‘This black cow is acting weird. As I watched, the cow stood up, circled, then lay back down. Thrice! She can’t seem to get comfortable,” said Kathy, who had taken a break from cleaning our Airbnb apartment to look at the new white calf I had just purchased when she noticed the commotion. of the cow. “I think you should take a look. She could be in labor,” she added.
Most of the time my cows give birth without assistance, but not always. Once I found a cow in labor lying on its side, struggling. When I checked, the calf was correctly positioned; the head between its front legs in the birth canal. What should have been an easy birth was not. I attached straps to the front calf feet, and even with my husband Bruce and I pulling, the calf wouldn’t move. Then I attached the straps to the back of the ATV, walked forward, and gently pulled the calf. The calf, a male, was dead and had probably died a few hours earlier, but the cow was alive. The big calf inside a little mother was a deadly combination.
Unfortunately, prolonged labor and the extraction of the stillborn calf prevented the cow from getting up. To ease the pain, I gave her a shot or two of Banamine, offered her some water – she drank five gallons – and waited. Eventually she got up and we guided her to the paddock to recover. The next day she was fully recovered, ready and eager to return to the herd.
Of the hundreds of births on the farm, I only had to help a dozen times. I wondered if today was going to be one of those times. The cow, which I had named Naomi, was lying in a pile of hay, giving birth. She had a tear in her vulva which the vet said could complicate a delivery. Not wanting to lose mother or baby, I called the vet Molly. She said she would be there in an hour.
Bruce and farm helper David were on hand to move the cow to the pen, which would be a temporary maternity ward. Then Kathy asked how the cow was doing.
“She is in labor. I called a vet,” I said.
“You called a vet! I thought your superpower helped cows give birth,” Kathy said.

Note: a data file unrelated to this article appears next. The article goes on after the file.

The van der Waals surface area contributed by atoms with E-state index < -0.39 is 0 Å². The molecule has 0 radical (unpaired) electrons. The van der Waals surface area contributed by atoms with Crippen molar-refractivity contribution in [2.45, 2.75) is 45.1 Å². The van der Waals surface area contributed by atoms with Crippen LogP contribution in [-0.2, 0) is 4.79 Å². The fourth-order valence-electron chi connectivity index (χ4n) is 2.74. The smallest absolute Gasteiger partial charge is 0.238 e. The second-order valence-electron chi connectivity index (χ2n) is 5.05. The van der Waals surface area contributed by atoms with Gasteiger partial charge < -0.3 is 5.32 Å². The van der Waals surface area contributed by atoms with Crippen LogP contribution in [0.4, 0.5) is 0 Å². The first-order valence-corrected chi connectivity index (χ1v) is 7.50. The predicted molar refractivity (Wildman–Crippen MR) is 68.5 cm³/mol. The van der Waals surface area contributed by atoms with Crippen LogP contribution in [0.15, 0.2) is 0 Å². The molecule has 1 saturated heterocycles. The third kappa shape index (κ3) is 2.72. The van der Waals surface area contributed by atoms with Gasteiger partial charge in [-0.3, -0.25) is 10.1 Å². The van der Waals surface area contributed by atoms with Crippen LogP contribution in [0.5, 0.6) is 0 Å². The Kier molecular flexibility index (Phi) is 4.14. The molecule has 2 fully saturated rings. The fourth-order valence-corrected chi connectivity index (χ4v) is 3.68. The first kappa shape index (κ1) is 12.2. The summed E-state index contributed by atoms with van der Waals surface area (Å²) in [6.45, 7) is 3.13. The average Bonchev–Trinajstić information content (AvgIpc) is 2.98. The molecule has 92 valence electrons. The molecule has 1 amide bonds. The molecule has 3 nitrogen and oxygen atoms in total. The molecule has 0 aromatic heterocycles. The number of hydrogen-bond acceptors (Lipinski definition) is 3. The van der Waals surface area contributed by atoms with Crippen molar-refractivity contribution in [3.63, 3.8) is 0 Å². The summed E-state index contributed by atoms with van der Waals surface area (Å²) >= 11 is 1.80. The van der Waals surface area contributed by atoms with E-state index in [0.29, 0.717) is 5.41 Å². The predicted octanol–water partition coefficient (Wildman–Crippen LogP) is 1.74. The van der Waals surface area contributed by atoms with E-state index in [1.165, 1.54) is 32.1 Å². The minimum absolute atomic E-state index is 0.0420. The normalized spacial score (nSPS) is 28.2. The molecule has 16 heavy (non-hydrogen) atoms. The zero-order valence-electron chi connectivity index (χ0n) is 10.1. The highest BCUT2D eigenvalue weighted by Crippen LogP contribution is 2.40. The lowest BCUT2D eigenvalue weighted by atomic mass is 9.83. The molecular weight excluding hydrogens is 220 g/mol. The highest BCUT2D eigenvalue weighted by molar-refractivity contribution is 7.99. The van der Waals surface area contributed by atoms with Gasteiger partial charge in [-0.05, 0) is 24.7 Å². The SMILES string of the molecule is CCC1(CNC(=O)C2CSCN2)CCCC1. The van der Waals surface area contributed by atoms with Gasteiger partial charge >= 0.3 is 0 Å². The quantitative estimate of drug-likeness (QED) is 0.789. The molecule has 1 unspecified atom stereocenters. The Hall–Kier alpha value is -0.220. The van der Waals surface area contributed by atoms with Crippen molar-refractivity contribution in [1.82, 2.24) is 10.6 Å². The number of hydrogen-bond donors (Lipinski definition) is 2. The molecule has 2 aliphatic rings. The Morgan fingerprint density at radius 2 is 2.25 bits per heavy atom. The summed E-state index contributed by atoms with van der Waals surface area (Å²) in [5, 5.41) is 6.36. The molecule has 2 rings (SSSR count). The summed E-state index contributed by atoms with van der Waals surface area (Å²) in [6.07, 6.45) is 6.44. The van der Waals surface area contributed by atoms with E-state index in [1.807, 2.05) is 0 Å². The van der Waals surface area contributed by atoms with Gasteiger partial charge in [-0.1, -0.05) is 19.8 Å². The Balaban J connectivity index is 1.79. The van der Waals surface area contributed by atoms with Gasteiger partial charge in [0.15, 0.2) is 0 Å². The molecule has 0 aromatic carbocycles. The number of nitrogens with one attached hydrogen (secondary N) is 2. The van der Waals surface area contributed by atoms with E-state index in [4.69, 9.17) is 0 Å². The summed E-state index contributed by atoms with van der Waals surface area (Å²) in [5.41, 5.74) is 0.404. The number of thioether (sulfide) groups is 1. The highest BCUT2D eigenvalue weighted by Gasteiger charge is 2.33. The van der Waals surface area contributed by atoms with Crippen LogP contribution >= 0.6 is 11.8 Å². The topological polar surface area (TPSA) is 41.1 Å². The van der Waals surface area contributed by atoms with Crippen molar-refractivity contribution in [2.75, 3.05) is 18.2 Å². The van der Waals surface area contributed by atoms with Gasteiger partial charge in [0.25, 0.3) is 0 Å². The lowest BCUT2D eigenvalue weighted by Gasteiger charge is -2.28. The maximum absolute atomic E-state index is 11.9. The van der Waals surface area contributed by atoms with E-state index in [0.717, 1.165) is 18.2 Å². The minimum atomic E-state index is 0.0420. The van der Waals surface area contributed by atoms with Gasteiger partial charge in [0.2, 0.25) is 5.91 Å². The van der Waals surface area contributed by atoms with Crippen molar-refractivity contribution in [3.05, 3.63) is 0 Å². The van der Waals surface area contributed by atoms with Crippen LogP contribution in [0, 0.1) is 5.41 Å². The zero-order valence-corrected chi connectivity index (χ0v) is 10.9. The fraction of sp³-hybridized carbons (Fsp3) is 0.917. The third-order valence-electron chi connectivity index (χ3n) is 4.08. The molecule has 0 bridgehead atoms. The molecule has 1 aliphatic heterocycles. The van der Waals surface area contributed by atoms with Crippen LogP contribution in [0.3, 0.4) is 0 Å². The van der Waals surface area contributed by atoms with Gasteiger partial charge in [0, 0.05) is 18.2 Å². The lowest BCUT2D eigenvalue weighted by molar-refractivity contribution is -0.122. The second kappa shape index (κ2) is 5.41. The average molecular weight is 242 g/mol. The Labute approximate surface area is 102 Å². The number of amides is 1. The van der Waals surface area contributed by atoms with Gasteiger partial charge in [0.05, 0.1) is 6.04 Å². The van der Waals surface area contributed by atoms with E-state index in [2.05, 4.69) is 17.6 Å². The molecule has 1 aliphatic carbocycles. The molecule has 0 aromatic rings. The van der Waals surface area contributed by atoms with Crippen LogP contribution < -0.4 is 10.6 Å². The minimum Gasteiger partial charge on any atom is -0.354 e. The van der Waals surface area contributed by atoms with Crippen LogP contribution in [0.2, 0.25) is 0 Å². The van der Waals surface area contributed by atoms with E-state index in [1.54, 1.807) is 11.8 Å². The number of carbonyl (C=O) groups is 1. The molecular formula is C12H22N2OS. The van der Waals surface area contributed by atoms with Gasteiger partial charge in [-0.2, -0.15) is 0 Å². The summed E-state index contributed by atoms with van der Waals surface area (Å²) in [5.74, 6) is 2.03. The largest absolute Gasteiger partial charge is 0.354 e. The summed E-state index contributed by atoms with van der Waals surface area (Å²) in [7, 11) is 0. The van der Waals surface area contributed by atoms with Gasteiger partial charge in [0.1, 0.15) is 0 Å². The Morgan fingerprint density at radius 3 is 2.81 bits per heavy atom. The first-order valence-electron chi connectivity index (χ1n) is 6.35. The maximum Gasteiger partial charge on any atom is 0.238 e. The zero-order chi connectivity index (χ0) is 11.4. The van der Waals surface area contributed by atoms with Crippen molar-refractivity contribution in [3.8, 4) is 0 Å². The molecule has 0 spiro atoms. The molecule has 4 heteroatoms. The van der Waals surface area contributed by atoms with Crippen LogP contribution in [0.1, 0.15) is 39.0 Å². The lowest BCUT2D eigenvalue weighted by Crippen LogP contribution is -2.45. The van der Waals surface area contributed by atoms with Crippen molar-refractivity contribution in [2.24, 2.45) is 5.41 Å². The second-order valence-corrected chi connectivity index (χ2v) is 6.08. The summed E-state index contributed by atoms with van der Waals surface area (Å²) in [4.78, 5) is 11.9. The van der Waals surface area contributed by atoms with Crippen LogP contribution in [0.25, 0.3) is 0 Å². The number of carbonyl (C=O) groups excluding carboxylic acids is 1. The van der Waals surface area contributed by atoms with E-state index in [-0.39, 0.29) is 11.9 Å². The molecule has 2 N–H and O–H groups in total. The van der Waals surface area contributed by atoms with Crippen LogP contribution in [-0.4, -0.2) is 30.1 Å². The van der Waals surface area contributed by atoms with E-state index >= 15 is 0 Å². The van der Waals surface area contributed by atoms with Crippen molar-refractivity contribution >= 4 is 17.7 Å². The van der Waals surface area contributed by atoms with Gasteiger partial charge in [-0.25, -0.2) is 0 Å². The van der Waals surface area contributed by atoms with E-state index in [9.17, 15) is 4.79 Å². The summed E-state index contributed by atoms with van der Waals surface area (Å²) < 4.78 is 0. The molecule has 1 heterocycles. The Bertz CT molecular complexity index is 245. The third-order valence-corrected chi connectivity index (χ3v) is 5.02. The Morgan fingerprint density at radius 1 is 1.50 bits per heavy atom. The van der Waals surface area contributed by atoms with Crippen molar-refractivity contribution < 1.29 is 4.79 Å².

“You have great faith in me, but my real superpower is being ready to call the vet,” I said.
While I waited for Holly to arrive, I located the lube, gloves, and calf puller, just in case. A calf puller is a gadget with a splint that hugs the cow’s buttocks and has chains to attach to the calf’s front legs. Then the farmer turns a crank to let the calf out. With the gear ready, I returned to see Naomi.
There she was licking her newborn heifer. I called the vet and summoned Bruce and David to admire the calf. What a happy time for Buttercup! (That’s her name.) I didn’t film the birth, but I recorded her first steps. You can see them on our website at: milessmithfarm.com/blog/buttercup-the-calf-is-born.
Thanks, Mary Pelkey and Mary Conly, for the names of Naomi and Buttercup. Every cow on our farm needs a name, and it’s getting harder and harder to imagine them. We have more calves to come, so help me out and send me more names. Meanwhile, stop by the farm during store hours Wednesday through Saturday 10 a.m. to 5 p.m. to see Buttercup and his five siblings.
Carole Soule is co-owner of Miles Smith Farm (milessmithfarm.com) in Loudon, NH. She raises and sells beef, pork, lamb, eggs and other local produce. She can be reached at firstname.lastname@example.org.
Carole’s Corner is a farming and agricultural chronicle. It airs weekly in the Sunday Your Life section. The author is co-owner of a local farm and is not a staff member of Le Moniteur.